Chelsea's managerial search continues
Guus Hiddink, Frank Rijkaard and Sven-Goran Eriksson, all of whom have been much touted in the media as candidates to be the next Chelsea manager, are no longer major contenders for the job as far as the club's hierarchy is concerned.
But Mark Hughes, Roberto Mancini and Felipe Scolari are among those being most actively looked at.
This follows a reappraisal by the powers-that-be at Stamford Bridge as to what they feel the new manager needs to do for the club.
The view is that Chelsea need to use the new appointment to make the club feel popular, if not loved, not merely by their own fans but by the public at large.
Winning the Champions League would have made no difference to that conclusion.
Grant's appointment came about last autumn when Jose Mourinho's relationship with Abramovich broke down irretrievably.
Grant, who was then Chelsea's director of football, was appointed because he was the only man sitting when the music stopped.
Abramovich's hope was that perhaps Grant could recreate the feeling of Mourinho's first year in charge, when Chelsea won their first league title for 50 years.
Then, their football surprised opponents and Chelsea were not only respected but also admired.
Mourinho, the self-proclaimed Special One, became a great favourite with the ladies and an ad-man's dream.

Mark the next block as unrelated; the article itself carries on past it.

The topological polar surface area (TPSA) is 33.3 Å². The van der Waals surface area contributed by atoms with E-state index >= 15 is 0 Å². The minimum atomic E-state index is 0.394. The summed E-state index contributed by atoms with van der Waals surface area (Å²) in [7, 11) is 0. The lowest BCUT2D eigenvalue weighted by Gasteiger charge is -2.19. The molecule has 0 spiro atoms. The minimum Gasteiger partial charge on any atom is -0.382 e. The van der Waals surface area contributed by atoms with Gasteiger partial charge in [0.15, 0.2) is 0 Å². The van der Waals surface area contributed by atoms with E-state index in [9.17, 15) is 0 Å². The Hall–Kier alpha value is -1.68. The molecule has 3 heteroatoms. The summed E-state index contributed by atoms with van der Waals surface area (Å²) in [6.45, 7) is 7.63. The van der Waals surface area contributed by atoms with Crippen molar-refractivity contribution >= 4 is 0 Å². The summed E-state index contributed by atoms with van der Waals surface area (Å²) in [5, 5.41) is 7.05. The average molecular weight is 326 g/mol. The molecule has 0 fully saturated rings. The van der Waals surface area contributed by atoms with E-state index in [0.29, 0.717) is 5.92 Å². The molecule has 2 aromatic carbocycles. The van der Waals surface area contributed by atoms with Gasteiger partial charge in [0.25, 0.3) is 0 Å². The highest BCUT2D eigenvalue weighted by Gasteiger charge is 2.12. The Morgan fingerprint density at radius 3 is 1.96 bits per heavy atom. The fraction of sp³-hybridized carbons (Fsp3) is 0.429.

Abramovich could not have had any illusions that Grant would become that sort of figure, but felt he would at least help dilute the feelings of resentment the club seemed to generate in the latter stages of the Mourinho regime.
But in the eyes of Abramovich, Grant has delivered none of this.
Chelsea are trophyless for the first time since 2004 and under Grant, the antics of players like Didier Drogba are deemed to have diminished the club's reputation rather than enhanced it.
Indeed, while Grant's fate may have been decided before the final, the moment when Drogba lost it in Moscow and slapped Vidic - or as one Chelsea insider put it, tickled his cheek bone - was further illustration of how low the club had sunk.
The fact that players like Drogba make no secret of their desire to leave also did nothing to help Grant's position.
Curiously, there are some at Stamford Bridge who take consolation from events in Moscow.
They feel that Chelsea losing, and John Terry's very public tears afterwards, may help generate some public sympathy.
The club so lavishly funded by one of the richest men in the world is now in the curious position of desperately looking for sympathy and attention from the rest of the football world.
This is the backdrop against which the search for a new manager is continuing.
One club insider told me: "The appointment of the next manager is crucial.
"The manager will direct the club both on the field, where he needs to play attractive football, and off it.
"He will decide how the club is judged by supporters and perceived by the football world. We need to get this appointment right."
Abramovich thought he had got it right when he plucked Mourinho from Porto in 2004.
He is now hoping that the next time the man he anoints as leader will not only start as successfully as the Special One did, but that his regime will also avoid imploding in the way Mourinho's did last September.